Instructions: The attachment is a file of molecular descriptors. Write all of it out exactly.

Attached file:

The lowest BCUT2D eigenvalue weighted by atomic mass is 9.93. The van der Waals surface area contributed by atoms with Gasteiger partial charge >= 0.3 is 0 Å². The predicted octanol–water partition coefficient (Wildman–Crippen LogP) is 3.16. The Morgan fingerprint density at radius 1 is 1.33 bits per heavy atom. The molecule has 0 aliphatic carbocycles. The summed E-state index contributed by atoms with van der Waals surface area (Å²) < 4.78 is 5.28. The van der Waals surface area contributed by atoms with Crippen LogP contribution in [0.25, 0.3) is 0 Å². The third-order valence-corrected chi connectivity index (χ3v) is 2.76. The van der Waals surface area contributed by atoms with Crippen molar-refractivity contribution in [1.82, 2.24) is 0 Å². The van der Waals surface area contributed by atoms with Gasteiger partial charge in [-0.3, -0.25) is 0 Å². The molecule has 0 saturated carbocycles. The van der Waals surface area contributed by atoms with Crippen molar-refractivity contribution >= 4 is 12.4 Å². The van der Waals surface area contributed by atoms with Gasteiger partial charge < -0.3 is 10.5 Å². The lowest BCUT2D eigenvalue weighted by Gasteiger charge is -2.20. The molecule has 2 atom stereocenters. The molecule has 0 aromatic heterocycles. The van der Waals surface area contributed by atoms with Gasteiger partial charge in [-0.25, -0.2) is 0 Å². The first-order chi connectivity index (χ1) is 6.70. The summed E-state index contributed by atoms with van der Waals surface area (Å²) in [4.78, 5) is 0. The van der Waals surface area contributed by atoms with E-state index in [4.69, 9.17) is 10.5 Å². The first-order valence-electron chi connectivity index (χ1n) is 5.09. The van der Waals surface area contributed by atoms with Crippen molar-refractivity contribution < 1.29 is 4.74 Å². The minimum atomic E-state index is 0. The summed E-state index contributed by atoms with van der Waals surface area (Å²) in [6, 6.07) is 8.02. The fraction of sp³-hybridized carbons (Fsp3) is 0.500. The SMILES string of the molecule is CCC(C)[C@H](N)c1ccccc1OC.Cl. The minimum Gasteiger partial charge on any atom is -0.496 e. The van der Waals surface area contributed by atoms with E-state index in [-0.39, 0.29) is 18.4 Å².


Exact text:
The lowest BCUT2D eigenvalue weighted by atomic mass is 9.93. The van der Waals surface area contributed by atoms with Gasteiger partial charge >= 0.3 is 0 Å². The predicted octanol–water partition coefficient (Wildman–Crippen LogP) is 3.16. The Morgan fingerprint density at radius 1 is 1.33 bits per heavy atom. The molecule has 0 aliphatic carbocycles. The summed E-state index contributed by atoms with van der Waals surface area (Å²) < 4.78 is 5.28. The van der Waals surface area contributed by atoms with Crippen LogP contribution in [0.25, 0.3) is 0 Å². The third-order valence-corrected chi connectivity index (χ3v) is 2.76. The van der Waals surface area contributed by atoms with Crippen molar-refractivity contribution in [1.82, 2.24) is 0 Å². The van der Waals surface area contributed by atoms with Gasteiger partial charge in [-0.3, -0.25) is 0 Å². The molecule has 0 saturated carbocycles. The van der Waals surface area contributed by atoms with Crippen molar-refractivity contribution >= 4 is 12.4 Å². The van der Waals surface area contributed by atoms with Gasteiger partial charge < -0.3 is 10.5 Å². The lowest BCUT2D eigenvalue weighted by Gasteiger charge is -2.20. The molecule has 2 atom stereocenters. The molecule has 0 aromatic heterocycles. The van der Waals surface area contributed by atoms with Gasteiger partial charge in [-0.25, -0.2) is 0 Å². The first-order chi connectivity index (χ1) is 6.70. The summed E-state index contributed by atoms with van der Waals surface area (Å²) in [4.78, 5) is 0. The van der Waals surface area contributed by atoms with E-state index in [4.69, 9.17) is 10.5 Å². The first-order valence-electron chi connectivity index (χ1n) is 5.09. The van der Waals surface area contributed by atoms with Crippen molar-refractivity contribution < 1.29 is 4.74 Å². The minimum atomic E-state index is 0. The summed E-state index contributed by atoms with van der Waals surface area (Å²) in [6, 6.07) is 8.02. The fraction of sp³-hybridized carbons (Fsp3) is 0.500. The SMILES string of the molecule is CCC(C)[C@H](N)c1ccccc1OC.Cl. The minimum Gasteiger partial charge on any atom is -0.496 e. The van der Waals surface area contributed by atoms with E-state index in [-0.39, 0.29) is 18.4 Å².